United States

5 trends in manufacturing to watch in 2017


With expectations of rising revenue, profits and employment, middle market manufacturers appear optimistic about prospects for the industry and their companies. Yet many companies are experiencing a decrease in demand, limiting their profitability and growth.

For companies to break out of a cycle of diminishing revenues—and for others to achieve their ambitious expectations for growth—a number of trends are worth watching in the coming months:


While a majority of manufacturers have expectations of increased revenue1, growth projections are much lower now than they have been in the past.2 Growth is variable, depending on the sector: Suppliers serving the automotive industry, for example, are coming off a record-setting year, while other sectors such as energy, agriculture and general industrial manufacturing are experiencing flat or declining revenues.  

Sales growth is expected to be driven at most companies by the introduction of new products; nearly half of the manufacturers surveyed are planning major initiatives in product development and innovation. But it is not clear if the markets can absorb these new products nor if they will be accretive to total revenues.

Manufacturers need to assess performance, resources and opportunities. Unless they are operating effectively and costs are under control, companies will find it difficult to invest in new products or enter new markets.

Learn more about growth in this brief video interview with Steve Menaker, manufacturing practice leader, and Joe Brusuelas, chief economist, at RSM US LLP.


Increasingly, companies are using information technology to enhance corporate performance. Customer relationship management systems, mobile technologies and supply chain tracking, for example, are receiving the most attention among U.S. manufacturers. But not every company can install new technologies into shop floor machinery, and the measured pace of economic growth in the United States and elsewhere has CEOs investing cautiously. Election-year uncertainties may also factor into investment decisions. Executives may be waiting to dedicate money for innovation until they get a better idea of what tax and economic policies, incentives or obstacles may come their way.

Profitability and margins

To manage the risk to profit margins, manufacturers need to have a laser focus on three primary components of the production process: materials, payroll and related costs, and overhead. Some are effectively hedging key materials in order to mitigate price fluctuations while others are investing in robotics and other equipment to produce products more quickly and efficiently.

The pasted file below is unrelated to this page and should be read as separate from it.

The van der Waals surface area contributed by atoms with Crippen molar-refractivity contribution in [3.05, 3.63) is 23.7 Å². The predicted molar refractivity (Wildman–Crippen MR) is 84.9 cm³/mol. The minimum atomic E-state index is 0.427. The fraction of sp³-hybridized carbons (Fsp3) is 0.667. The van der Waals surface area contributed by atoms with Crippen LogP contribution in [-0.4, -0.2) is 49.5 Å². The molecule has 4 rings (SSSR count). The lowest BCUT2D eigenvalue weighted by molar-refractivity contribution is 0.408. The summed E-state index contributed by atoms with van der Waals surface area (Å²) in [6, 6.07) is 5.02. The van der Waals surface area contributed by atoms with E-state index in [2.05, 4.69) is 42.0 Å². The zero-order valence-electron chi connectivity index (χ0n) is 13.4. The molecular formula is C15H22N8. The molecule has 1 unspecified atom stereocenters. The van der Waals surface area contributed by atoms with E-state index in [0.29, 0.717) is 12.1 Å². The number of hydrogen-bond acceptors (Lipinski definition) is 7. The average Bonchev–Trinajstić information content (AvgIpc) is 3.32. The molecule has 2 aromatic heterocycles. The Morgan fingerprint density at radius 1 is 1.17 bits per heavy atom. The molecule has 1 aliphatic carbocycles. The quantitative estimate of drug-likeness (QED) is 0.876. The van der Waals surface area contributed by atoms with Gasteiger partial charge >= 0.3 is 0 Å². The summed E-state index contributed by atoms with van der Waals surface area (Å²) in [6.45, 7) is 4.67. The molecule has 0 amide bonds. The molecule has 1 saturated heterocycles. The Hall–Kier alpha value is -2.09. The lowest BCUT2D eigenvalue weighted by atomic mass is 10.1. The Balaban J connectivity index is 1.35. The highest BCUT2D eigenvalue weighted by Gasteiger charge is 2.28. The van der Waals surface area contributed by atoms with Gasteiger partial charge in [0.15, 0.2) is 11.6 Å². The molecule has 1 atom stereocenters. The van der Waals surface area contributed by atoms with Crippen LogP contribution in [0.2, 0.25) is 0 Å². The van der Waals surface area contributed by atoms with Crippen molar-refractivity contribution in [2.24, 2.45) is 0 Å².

But with a general oversupply of production capacity worldwide, the pricing power has shifted to the customer. In almost all cases, the customer can access multiple sources of information on pricing inputs and take preemptive action to negotiate or demand lower pricing. In an environment where sales growth is a challenge, most companies have to negotiate prices to keep the business.

But access to information also means that customers can identify value as well. This opens up an opportunity for manufacturers to demonstrate features and services that distinguish their products from their competitors’ offerings. Hence, innovation and value enhancement will continue to be very important to all manufacturers. 

Learn more about pricing and driving profitability in this brief video.


Many manufacturers, however, are ignoring common strategic initiatives designed to address significant business and cybersecurity risks. One-third of U.S. manufacturers have no plans to address product liability or employee fraud issues.3 The impact of fraud and data security breaches can be profound at small and midsize companies.

Risks may be found in customer relationships, reliance on certain vendors, production challenges, material pricing fluctuations, foreign currency; the list is long. Addressing risks only when they become problems is too late. A company must make an assessment of their potential risks and implement strategies to manage them throughout the year and as situations change.


Although the ratio of unemployed persons per job opening varies with the business cycle, by October 2016 there were only 1.4 individuals for every job opening in the United States.4 Manufacturers who are recruiting highly skilled personnel are competing with Silicon Valley as well as industry competitors. As a result, the search for talent takes longer than it has in the past.

Companies need to develop a long-term strategy for recruitment and explore multiple channels in their search for workforce personnel. In recent years, this has meant working with local community colleges, vocational schools and even high schools to attract and retain talent. In the past, immigration policies have offered opportunities to bring in qualified skilled workers, but the current political climate may make this an unlikely resource approach for the time being. Compensation will continue to be a challenge for all levels in such a tight labor market.

Competition has made the skills gap more than just a lack of viable personnel in the labor market. Manufacturers need to find the right candidate for a job opening, then make the job attractive enough—through compensation, but also through challenging job responsibilities, benefits and impact—to get that candidate interested in taking the job.

Learn more about the workforce issues facing manufacturing in this brief video.



1. 2016 RSM Manufacturing Monitor
2. National Association of Manufacturers
3. 2016 RSM Manufacturing Monitor
4. Job Openings and Labor Turnover Survey (Oct. 2016) Bureau of Labor Statistics


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